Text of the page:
I also reread a great deal. I just finished going through Stephen King’s The Stand, the unabridged version, for the 6th or 7th time. (Half of those are the abridged version.) I think King’s a master and I like going through and seeing how he does things. Every time I learn something new. This time I was looking at how he uses multiple points of view. My shelf of books I return to again and again include Aristophanes, Jane Austen, Djuna Barnes, Marion Zimmer Bradley, the Brontes, Ivy Compton Burnett, Italo Calvino, Geoffrey Chaucer, Samuel R. Delany, Phillip K. Dick, Charles Dickens, Carol Emshwiller, Robert Heinlein, Homer, Tove Janson, James Joyce, Franz Kafka, Tanith lee, H. P. Lovecraft, A. A. Milne, Michael Moorcock, S. J. Perelman, Sappho, William Shakespeare, the Strugatski brothers, Thomas Burnett Swann, James Tiptree Jr., James Thurber, J.R.R. Tolkein, Diane Wynne Jones. I am sure I’m missing some from that list.
TH: What about the writing process most appeals to you? What is the most fun?
CR: I love the periods of immersion, when the writing is flowing quickly and freely and interestingly.
TH: Have your reached the point at which you realized that you had “made it” as a writer and author? If so, can you describe the milestone or circumstances where you had that realization? Do you recall how that felt? If not, what is the milestone you’re seeking?
CR: Ha! I don’t think I’ve “made it” as a writer yet, I’m still in the very early stages as far as I’m concerned. A published novel is my next goal.
TH: Some say that professional writers have to look at themselves as a business, a branded commodity. Do you take that approach?
CR: I think that’s increasingly true, in part because of the way bookstores and publishers work nowadays. I’ve just been reading about this in BOOKLIFE by Jeff VanderMeer, which spends some time talking about how a writer can shape their own careers, and branding is part of that if we want to make a living at it.
TH: What can readers expect to see from you in the near future? What are you working on?
CR: I’m finishing up the final draft of a YA fantasy novel, called PHAT FAIRY. It talks about body image and issues of insecurity as well as the democratization of Fairyland. And I’m in the preliminary stages of the next project, a horror/coming of age novel tentatively titled QUEEN OF THE FIREFLIES.
I’m also teaching and doing some readings. I’ll be leading a one-day workshop on F&SF next March as well as at Bellevue Community College again.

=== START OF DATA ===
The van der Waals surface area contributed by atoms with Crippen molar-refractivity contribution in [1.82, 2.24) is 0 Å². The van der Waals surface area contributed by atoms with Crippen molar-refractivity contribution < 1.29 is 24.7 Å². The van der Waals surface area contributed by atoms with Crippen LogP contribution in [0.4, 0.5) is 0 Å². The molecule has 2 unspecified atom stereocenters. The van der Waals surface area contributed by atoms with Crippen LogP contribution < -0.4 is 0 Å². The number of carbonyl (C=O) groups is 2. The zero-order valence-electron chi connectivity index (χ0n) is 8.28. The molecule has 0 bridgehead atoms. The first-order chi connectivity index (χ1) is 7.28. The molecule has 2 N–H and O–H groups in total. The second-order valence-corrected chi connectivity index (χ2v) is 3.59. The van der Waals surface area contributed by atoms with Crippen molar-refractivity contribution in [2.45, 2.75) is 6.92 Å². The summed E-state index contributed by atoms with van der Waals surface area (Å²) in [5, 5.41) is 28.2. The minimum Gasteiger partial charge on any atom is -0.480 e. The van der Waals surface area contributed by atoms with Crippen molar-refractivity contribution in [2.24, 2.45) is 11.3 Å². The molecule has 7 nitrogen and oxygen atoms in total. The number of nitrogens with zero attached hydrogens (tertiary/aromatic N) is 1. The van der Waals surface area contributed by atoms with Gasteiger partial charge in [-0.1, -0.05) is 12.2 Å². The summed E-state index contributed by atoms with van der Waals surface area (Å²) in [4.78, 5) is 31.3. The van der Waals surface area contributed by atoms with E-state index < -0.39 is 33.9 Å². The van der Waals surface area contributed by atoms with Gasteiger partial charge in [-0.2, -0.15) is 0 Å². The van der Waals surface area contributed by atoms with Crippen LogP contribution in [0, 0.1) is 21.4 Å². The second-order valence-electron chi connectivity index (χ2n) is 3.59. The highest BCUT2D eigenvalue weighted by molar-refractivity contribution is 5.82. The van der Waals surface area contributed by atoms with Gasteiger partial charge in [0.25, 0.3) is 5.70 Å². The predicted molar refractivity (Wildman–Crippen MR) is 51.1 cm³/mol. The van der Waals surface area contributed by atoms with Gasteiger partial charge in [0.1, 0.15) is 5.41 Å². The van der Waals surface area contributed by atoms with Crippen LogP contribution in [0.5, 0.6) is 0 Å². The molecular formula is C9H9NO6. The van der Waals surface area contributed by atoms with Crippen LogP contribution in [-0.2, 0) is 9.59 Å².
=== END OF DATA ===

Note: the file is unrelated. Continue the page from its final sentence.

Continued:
TH: What do you want to have accomplished ten years from now?
CR: I’d like to have at least a few novels published, and to have taken Fantasy Magazine to the point where it’s the leader in the field.
TH: As an editor at Fantasy magazine, you’ve seen tons of manuscripts. What advice can you give writers trying to break in? What are the most common mistakes that fledgling writers make?
CR: Really look at your story’s first three paragraphs. You HAVE to do something in those that makes the reader want to keep going. That section bears a lot of weight in a story: it establishes the world, it introduces the POV and the main character, it provides some signal to the conflict in the story, it establishes the tone and lets the reader get their bearings in the world of the story.
TH: What is the most memorable moment (good, bad, or other) you have had in your life as an author?
CR: Reading with Samuel R. Delany as part of the Clarion West reading at the KGB Bar in NYC this summer. Delany’s THE FALL OF THE TOWERS was one of the first pieces of “adult” sf I ever read, and it blew my mind, to the point where I read it five or six times. Being able to share an event with one of my heroes was incredible.
Being the Author GoH at Confusion earlier this year was another huge moment, and tons of fun. The Confusion folks throw a great con, and there were many memorable moments, including a pirate ship floating through the halls and a face-off between pirates and a zeppelin crew.
TH: Is there anything else you would like to talk about that I haven’t mentioned?
CR: If I had to be a tree, I would be a conifer of some kind.